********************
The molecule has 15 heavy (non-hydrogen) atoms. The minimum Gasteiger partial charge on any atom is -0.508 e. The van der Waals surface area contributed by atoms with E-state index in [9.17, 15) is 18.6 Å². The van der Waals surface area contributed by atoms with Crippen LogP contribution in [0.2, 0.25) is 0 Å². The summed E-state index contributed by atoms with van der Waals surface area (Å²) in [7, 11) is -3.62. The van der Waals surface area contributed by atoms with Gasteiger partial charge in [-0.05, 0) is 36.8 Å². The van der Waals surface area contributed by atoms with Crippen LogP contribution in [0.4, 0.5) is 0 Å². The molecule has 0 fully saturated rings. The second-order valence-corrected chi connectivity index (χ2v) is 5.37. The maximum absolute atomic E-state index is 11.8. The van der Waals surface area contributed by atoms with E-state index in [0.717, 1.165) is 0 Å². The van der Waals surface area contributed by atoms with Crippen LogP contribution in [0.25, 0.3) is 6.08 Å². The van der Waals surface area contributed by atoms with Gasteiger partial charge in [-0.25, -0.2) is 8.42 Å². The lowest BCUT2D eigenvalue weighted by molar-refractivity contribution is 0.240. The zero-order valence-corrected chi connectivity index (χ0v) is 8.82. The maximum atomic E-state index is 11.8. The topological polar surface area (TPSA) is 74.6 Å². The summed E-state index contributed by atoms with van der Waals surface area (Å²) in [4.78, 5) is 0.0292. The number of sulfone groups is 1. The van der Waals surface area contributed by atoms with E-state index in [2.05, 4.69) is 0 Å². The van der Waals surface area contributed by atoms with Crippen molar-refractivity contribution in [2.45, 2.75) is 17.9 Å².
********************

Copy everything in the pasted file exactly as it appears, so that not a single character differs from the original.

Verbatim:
The molecule has 15 heavy (non-hydrogen) atoms. The minimum Gasteiger partial charge on any atom is -0.508 e. The van der Waals surface area contributed by atoms with E-state index in [9.17, 15) is 18.6 Å². The van der Waals surface area contributed by atoms with Crippen LogP contribution in [0.2, 0.25) is 0 Å². The summed E-state index contributed by atoms with van der Waals surface area (Å²) in [7, 11) is -3.62. The van der Waals surface area contributed by atoms with Gasteiger partial charge in [-0.05, 0) is 36.8 Å². The van der Waals surface area contributed by atoms with Crippen LogP contribution in [0.4, 0.5) is 0 Å². The molecule has 0 fully saturated rings. The second-order valence-corrected chi connectivity index (χ2v) is 5.37. The maximum absolute atomic E-state index is 11.8. The van der Waals surface area contributed by atoms with E-state index in [0.717, 1.165) is 0 Å². The van der Waals surface area contributed by atoms with Crippen LogP contribution in [0.25, 0.3) is 6.08 Å². The van der Waals surface area contributed by atoms with Gasteiger partial charge in [-0.25, -0.2) is 8.42 Å². The lowest BCUT2D eigenvalue weighted by molar-refractivity contribution is 0.240. The zero-order valence-corrected chi connectivity index (χ0v) is 8.82. The maximum atomic E-state index is 11.8. The topological polar surface area (TPSA) is 74.6 Å². The summed E-state index contributed by atoms with van der Waals surface area (Å²) in [4.78, 5) is 0.0292. The number of sulfone groups is 1. The van der Waals surface area contributed by atoms with E-state index in [2.05, 4.69) is 0 Å². The van der Waals surface area contributed by atoms with Crippen molar-refractivity contribution in [2.45, 2.75) is 17.9 Å².